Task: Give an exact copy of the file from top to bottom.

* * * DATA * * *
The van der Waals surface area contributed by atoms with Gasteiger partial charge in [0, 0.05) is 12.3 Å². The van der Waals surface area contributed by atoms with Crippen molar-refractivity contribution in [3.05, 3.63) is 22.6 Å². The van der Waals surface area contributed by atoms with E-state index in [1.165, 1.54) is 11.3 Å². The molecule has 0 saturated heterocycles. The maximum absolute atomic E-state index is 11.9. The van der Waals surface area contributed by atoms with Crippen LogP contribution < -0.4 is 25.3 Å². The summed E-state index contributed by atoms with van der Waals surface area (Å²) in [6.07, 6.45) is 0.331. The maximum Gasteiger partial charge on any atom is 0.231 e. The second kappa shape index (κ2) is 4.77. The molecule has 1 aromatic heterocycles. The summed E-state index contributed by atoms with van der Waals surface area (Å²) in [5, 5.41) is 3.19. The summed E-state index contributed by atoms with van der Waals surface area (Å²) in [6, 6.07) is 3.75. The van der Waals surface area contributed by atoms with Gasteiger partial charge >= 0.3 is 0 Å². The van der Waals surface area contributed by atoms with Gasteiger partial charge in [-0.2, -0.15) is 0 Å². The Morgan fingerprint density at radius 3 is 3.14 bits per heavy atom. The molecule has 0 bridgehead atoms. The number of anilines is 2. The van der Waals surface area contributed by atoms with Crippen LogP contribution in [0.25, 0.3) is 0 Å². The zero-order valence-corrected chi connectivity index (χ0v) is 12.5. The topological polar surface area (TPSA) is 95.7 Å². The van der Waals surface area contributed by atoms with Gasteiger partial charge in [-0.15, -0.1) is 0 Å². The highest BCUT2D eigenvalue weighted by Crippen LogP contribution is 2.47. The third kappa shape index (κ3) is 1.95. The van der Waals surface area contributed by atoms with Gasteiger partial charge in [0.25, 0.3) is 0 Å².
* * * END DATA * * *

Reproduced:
The van der Waals surface area contributed by atoms with Gasteiger partial charge in [0, 0.05) is 12.3 Å². The van der Waals surface area contributed by atoms with Crippen molar-refractivity contribution in [3.05, 3.63) is 22.6 Å². The van der Waals surface area contributed by atoms with E-state index in [1.165, 1.54) is 11.3 Å². The molecule has 0 saturated heterocycles. The maximum absolute atomic E-state index is 11.9. The van der Waals surface area contributed by atoms with Crippen LogP contribution < -0.4 is 25.3 Å². The summed E-state index contributed by atoms with van der Waals surface area (Å²) in [6.07, 6.45) is 0.331. The maximum Gasteiger partial charge on any atom is 0.231 e. The second kappa shape index (κ2) is 4.77. The molecule has 1 aromatic heterocycles. The summed E-state index contributed by atoms with van der Waals surface area (Å²) in [5, 5.41) is 3.19. The summed E-state index contributed by atoms with van der Waals surface area (Å²) in [6, 6.07) is 3.75. The van der Waals surface area contributed by atoms with Gasteiger partial charge >= 0.3 is 0 Å². The van der Waals surface area contributed by atoms with Gasteiger partial charge in [-0.2, -0.15) is 0 Å². The Morgan fingerprint density at radius 3 is 3.14 bits per heavy atom. The molecule has 0 bridgehead atoms. The number of anilines is 2. The van der Waals surface area contributed by atoms with Crippen LogP contribution in [0.25, 0.3) is 0 Å². The zero-order valence-corrected chi connectivity index (χ0v) is 12.5. The topological polar surface area (TPSA) is 95.7 Å². The van der Waals surface area contributed by atoms with Gasteiger partial charge in [-0.15, -0.1) is 0 Å². The highest BCUT2D eigenvalue weighted by Crippen LogP contribution is 2.47. The third kappa shape index (κ3) is 1.95. The van der Waals surface area contributed by atoms with Gasteiger partial charge in [0.25, 0.3) is 0 Å².